How did you get involved with Black Bolt? Was it a project that Marvel offered to you, or was it a character that you were drawn to?
Ahmed: A bit of both. The Inhumans have always intrigued me, although they weren’t necessarily the first property I would have gone to—the connection wouldn’t have occurred to me immediately. Although it’s funny because, like a year or so back, I was contemplating trying to pitch something and I asked a bunch of my readers. “Who do you think you could see me writing in the Marvel Universe?” And several said, “The Inhumans.” Oh really! And Marvel in fact came to me, and said “We want you on a Black Bolt solo book. Would you be interested in doing that?” Now, I basically... you know, it’s Marvel, so [I went] “Yes, yes, that’s great.”
But at the same time I had a back pocket pitch about incarceration, and some other stuff that was missing a piece. And I knew that the co-star of this [pitch] book was Crusher Creel, the Absorbing Man—it was a book about being locked up, basically. But I only had these very dim concept of this project, I didn’t know who the real star was. So when Marvel came to me and said, “Hey, would you consider doing a Black Bolt book?”, for plot reasons I can’t get into, it happened to sync up really well. This kind of nascent idea of a prison book I had. And they’re picking me for the Black Bolt book ended up linking really well for reasons that will only become apparent to the readers once we’re amidst the plotline.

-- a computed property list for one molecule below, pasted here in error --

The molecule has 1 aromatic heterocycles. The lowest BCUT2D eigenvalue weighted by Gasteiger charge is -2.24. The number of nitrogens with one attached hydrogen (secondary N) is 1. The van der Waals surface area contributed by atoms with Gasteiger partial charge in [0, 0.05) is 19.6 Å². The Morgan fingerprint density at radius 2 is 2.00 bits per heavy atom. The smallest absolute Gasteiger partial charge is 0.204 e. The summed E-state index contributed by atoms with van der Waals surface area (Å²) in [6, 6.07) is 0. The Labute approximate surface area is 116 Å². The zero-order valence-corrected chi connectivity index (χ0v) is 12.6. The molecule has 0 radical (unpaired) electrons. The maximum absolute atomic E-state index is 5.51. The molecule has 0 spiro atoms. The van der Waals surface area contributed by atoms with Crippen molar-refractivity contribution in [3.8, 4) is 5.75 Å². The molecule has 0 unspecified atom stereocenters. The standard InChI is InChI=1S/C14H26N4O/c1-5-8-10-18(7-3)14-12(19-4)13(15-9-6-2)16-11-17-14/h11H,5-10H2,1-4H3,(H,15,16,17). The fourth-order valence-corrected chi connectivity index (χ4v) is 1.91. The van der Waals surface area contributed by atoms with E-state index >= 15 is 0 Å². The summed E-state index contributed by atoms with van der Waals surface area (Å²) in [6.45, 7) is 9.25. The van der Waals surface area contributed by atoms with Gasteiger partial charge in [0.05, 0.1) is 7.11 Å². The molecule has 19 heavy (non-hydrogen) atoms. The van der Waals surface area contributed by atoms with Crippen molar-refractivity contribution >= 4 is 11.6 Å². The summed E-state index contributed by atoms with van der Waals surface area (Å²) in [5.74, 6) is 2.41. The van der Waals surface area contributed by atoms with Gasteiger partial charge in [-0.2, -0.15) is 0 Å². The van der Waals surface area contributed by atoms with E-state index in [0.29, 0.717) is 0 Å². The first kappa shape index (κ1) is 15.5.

Where do we find Black Bolt at the beginning of this series?
Ahmed: I won’t get too much into the backstory, but we start the series with Black Bolt helpless. Helpless and locked up. And that’s not a position he’s used to being in.
How does he react to that sort of feeling of isolation and helplessness?
Ahmed: At first, disorientation. Part of the book is how you find your resolve in a place like prison. And that’s kind of part of the journey that I hope to take readers on.
You briefly mentioned we’d be seeing Crusher Creel in this book as well. Without going too much into the nature of it, is there any other notable Marvel characters that we might see in the first arc of the book?
Ahmed: There’s a few familiar faces that may pop up, I’ll just say.
It’s going to be a big year for the Inhumans, there’s going to be Resurrxion and books like yours launching, and last week we got the news about the TV show. They’re coming into a bigger spotlight, even more so than they have in the recent comics What do you hope readers get out of your take on this weird part of the Marvel world and Black Bolt, specifically?
Ahmed: That’s a tough one! I’ll say this: it’s a bit of an odd book, because it’s both an Inhumans book and not, right? It’s very much a story that’s intended to be new reader friendly, despite it being this kind of cult property. It’s intended to bring in people who aren’t necessarily massive Inhumans fans, or even [fans of] Marvel continuity. So to a certain degree, at least at first, the book is not going to be bogged down by connections from all the other Inhumans things going on. There will be connections from folks who are looking for them, But one needn’t be versed on what’s going on with everybody—you don’t need to know all that to get into the book. It’s very much about one place and time. At least it starts out that way!
But, I think with this book, and with Black Bolt [as a character], it’s a story of a King, kind of discovering humility and also a nobility in people he was ready to write off. It’s a book about, nobility and power, and about your rank in the world. That’s for this arc, specifically. Now, further down the line, I think there’s a lot of stuff to explore with the question of the Inhumans and separatism vs integration—maybe even some questions of culture and immigration, when you have this question of the old world and the new world and all these things that are happening [to them]. But those questions, I think, don’t come directly into the book [when it begins]. This first arc readers will see is pretty self-contained, and is just meant to bring readers in.
Black Bolt #1 will hit shelves in Spring 2017.